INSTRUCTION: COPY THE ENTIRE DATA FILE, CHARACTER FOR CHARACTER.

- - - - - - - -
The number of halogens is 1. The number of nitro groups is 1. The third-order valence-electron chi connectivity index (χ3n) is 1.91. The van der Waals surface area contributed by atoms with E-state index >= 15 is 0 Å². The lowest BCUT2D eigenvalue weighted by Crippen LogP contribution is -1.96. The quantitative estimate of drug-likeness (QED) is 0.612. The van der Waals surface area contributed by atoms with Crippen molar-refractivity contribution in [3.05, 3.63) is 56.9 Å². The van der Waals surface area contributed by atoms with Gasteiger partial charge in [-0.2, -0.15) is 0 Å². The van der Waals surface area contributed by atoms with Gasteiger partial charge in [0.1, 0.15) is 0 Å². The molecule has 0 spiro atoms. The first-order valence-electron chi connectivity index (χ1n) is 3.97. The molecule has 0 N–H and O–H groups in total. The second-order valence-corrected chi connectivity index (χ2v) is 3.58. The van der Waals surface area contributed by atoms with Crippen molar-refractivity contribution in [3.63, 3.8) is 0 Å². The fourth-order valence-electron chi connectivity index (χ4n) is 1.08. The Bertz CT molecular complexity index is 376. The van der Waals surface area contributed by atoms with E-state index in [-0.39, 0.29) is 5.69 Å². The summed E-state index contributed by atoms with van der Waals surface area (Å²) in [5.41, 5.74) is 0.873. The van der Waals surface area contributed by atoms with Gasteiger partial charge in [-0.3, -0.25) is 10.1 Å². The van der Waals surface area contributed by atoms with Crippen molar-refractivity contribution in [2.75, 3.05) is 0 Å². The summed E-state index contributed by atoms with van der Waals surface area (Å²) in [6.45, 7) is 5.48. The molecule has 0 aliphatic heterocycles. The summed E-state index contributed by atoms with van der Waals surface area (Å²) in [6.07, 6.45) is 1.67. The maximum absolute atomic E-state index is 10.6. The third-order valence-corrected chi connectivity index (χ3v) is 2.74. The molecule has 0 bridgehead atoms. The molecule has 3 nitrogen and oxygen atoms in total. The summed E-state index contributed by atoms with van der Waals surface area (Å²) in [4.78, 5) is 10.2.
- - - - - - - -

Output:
The number of halogens is 1. The number of nitro groups is 1. The third-order valence-electron chi connectivity index (χ3n) is 1.91. The van der Waals surface area contributed by atoms with E-state index >= 15 is 0 Å². The lowest BCUT2D eigenvalue weighted by Crippen LogP contribution is -1.96. The quantitative estimate of drug-likeness (QED) is 0.612. The van der Waals surface area contributed by atoms with Crippen molar-refractivity contribution in [3.05, 3.63) is 56.9 Å². The van der Waals surface area contributed by atoms with Gasteiger partial charge in [-0.2, -0.15) is 0 Å². The van der Waals surface area contributed by atoms with Gasteiger partial charge in [0.1, 0.15) is 0 Å². The molecule has 0 spiro atoms. The first-order valence-electron chi connectivity index (χ1n) is 3.97. The molecule has 0 N–H and O–H groups in total. The second-order valence-corrected chi connectivity index (χ2v) is 3.58. The van der Waals surface area contributed by atoms with Crippen molar-refractivity contribution in [3.63, 3.8) is 0 Å². The fourth-order valence-electron chi connectivity index (χ4n) is 1.08. The Bertz CT molecular complexity index is 376. The van der Waals surface area contributed by atoms with E-state index in [-0.39, 0.29) is 5.69 Å². The summed E-state index contributed by atoms with van der Waals surface area (Å²) in [5.41, 5.74) is 0.873. The van der Waals surface area contributed by atoms with Gasteiger partial charge in [-0.3, -0.25) is 10.1 Å². The van der Waals surface area contributed by atoms with Crippen molar-refractivity contribution in [2.75, 3.05) is 0 Å². The summed E-state index contributed by atoms with van der Waals surface area (Å²) in [6.45, 7) is 5.48. The molecule has 0 aliphatic heterocycles. The summed E-state index contributed by atoms with van der Waals surface area (Å²) in [6.07, 6.45) is 1.67. The maximum absolute atomic E-state index is 10.6. The third-order valence-corrected chi connectivity index (χ3v) is 2.74. The molecule has 0 bridgehead atoms. The molecule has 3 nitrogen and oxygen atoms in total. The summed E-state index contributed by atoms with van der Waals surface area (Å²) in [4.78, 5) is 10.2.